Low friction and high load bearing capacity layers formed by cationic-block-non-ionic bottle-brush copolymers in aqueous media2013In: Soft Matter, ISSN 1744-683X, E-ISSN 1744-6848, Vol. 9, no 22, p. 5361-5371Article in journal (Refereed)
  • 9. Dunér, G
    et al.
    Thormann, E
    Dedinaite, Andra
    YKI – Ytkemiska institutet.
    Claesson, Per M
    YKI – Ytkemiska institutet.
    Matyjaszewski, K
    Tilton, RD
    Nanomechanical mapping of a high curvature polymer brush grafted from a rigid nanoparticle2012In: Soft Matter, ISSN 1744-683X, E-ISSN 1744-6848, Vol. 8, no 32, p. 8312-8320Article in journal (Refereed)
    Abstract [en]

    Analysis of interaction forces when probing a silica core-polyelectrolyte brush shell nanoparticle, adsorbed on a silica substrate and bathed by aqueous electrolyte solution, with an ultrasharp atomic force microscopy (AFM) tip provides a spatially resolved map of heterogeneous mechanical properties across the nanoparticle. The deformation of the brush is mainly compressive when probed directly above the nanoparticle centre and mainly deflective when probed at a finite horizontal distance away from the centre. The brush is significantly stiffer against compression than against deflection, and ionization of the brush has a greater stiffening effect against compression than deflection. Whereas a height image of the core-shell nanoparticle was unremarkable, showing a monotonic decrease in height with increasing horizontal distance from the centre, brush deformation, energy dissipation and adhesion displayed local minima over the centre and maxima at a finite horizontal distance away from the centre, corresponding to a position near the rigid core nanoparticle edge. The different response to brush deformation depending on the angle of probing is relevant to the interactions of brush-decorated macroscopic surfaces with submicrometer roughness and to the interactions of brush-decorated nanoparticles with ultrafine structures in their environments.

  • 10.
    Dédinaité, A
    et al.
    YKI – Ytkemiska institutet.
    Pettersson, T
    Mohanty, B
    Claesson, PM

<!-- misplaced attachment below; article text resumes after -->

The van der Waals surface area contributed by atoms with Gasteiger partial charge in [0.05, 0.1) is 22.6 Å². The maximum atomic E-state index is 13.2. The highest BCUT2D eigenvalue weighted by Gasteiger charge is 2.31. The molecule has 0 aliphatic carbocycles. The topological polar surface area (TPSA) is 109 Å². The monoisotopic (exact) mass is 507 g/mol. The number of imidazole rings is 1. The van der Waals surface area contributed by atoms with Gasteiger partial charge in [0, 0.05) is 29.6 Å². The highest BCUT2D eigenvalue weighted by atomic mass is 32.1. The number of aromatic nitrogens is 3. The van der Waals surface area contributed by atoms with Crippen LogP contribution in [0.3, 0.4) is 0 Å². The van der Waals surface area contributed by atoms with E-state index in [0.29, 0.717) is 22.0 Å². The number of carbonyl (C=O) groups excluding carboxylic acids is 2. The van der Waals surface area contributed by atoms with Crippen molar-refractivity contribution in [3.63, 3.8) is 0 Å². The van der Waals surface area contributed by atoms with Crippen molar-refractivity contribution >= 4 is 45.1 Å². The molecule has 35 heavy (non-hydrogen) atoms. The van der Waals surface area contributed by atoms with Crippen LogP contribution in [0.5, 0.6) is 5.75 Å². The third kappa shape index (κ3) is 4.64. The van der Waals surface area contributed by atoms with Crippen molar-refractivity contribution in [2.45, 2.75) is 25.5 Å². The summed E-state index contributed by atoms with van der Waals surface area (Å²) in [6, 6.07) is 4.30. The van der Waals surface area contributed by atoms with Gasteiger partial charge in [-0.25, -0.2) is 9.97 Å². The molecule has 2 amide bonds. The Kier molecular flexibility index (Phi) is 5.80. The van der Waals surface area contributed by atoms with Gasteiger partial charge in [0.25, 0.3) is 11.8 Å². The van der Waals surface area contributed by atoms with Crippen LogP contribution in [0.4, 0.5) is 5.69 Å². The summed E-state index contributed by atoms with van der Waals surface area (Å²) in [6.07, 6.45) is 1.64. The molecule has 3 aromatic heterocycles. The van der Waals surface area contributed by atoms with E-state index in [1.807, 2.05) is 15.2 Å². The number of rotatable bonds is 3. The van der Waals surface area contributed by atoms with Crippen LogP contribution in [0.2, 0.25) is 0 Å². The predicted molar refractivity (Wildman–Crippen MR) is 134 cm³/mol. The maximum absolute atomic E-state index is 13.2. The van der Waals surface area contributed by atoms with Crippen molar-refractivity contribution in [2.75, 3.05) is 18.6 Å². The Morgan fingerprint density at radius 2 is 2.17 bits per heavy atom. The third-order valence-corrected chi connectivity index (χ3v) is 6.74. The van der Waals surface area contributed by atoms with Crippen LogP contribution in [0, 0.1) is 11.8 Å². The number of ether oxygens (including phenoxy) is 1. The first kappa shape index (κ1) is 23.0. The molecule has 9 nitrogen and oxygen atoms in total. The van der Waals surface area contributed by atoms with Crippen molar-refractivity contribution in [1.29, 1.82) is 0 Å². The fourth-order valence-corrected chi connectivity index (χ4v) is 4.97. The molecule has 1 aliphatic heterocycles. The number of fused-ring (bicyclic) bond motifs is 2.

YKI – Ytkemiska institutet.
    Lubrication by organized soft matter2010In: Soft Matter, ISSN 1744-683X, E-ISSN 1744-6848, Vol. 6, no 7, p. 1520-1526Article in journal (Refereed)
    Abstract [en]

    The AFM-colloidal probe technique has been used to explore surface interactions and friction forces between polyelectrolyte-coated surfaces immersed in aqueous solutions in the absence and presence of surfactant. It is found that the nature of the load bearing forces is decisive for the lubricating properties of the layers. Low frictional forces are obtained when the load is carried by a force that allows the interfacial layer to have a high fluidity, whereas attractive surface forces most often increase the friction. Highly charged polyelectrolytes and oppositely charged surfactants associate in bulk solution to form complexes with a well-defined internal structure. At the surface, similarly structured polyelectrolyte-surfactant layers are spontaneously formed. Such layers have a high load bearing capacity, and the friction coefficient is very low as long as the integrity of the layer remains intact. Interestingly, when the load is increased step-wise the friction force as a function of load displays some sharp peaks, which are identified as being due to structural rearrangements in the polyelectrolyte-surfactant layer. On unloading very low frictional forces are obtained despite the presence of an adhesion between the layers. To maintain the favorable lubricating properties it is essential to have surfactants present in solution, whereas, after the initial adsorption step, there is no need to have the polyelectrolyte present in the bulk. The reason for this is the essentially irreversible adsorption of the polyelectrolyte.

  • 11.
    Dédinaité, Andra
    YKI – Ytkemiska institutet.